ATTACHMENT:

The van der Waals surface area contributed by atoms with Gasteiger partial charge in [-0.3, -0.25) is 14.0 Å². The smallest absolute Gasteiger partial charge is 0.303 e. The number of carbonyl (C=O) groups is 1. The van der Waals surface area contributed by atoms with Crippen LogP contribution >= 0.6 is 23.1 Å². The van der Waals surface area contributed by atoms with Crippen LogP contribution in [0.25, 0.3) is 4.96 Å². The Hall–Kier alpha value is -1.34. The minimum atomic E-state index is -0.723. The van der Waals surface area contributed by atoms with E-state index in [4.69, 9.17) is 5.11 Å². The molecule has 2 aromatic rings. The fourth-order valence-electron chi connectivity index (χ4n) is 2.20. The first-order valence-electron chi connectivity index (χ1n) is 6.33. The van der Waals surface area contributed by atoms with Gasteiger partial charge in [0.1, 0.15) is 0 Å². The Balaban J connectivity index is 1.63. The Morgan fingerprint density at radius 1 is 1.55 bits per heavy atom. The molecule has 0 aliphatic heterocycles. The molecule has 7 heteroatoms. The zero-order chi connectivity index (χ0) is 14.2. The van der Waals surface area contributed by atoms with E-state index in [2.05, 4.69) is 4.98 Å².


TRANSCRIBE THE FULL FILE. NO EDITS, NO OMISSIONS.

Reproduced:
The van der Waals surface area contributed by atoms with Gasteiger partial charge in [-0.3, -0.25) is 14.0 Å². The smallest absolute Gasteiger partial charge is 0.303 e. The number of carbonyl (C=O) groups is 1. The van der Waals surface area contributed by atoms with Crippen LogP contribution >= 0.6 is 23.1 Å². The van der Waals surface area contributed by atoms with Crippen LogP contribution in [0.25, 0.3) is 4.96 Å². The Hall–Kier alpha value is -1.34. The minimum atomic E-state index is -0.723. The van der Waals surface area contributed by atoms with E-state index in [4.69, 9.17) is 5.11 Å². The molecule has 2 aromatic rings. The fourth-order valence-electron chi connectivity index (χ4n) is 2.20. The first-order valence-electron chi connectivity index (χ1n) is 6.33. The van der Waals surface area contributed by atoms with Gasteiger partial charge in [0.1, 0.15) is 0 Å². The Balaban J connectivity index is 1.63. The Morgan fingerprint density at radius 1 is 1.55 bits per heavy atom. The molecule has 0 aliphatic heterocycles. The molecule has 7 heteroatoms. The zero-order chi connectivity index (χ0) is 14.2. The van der Waals surface area contributed by atoms with E-state index in [2.05, 4.69) is 4.98 Å².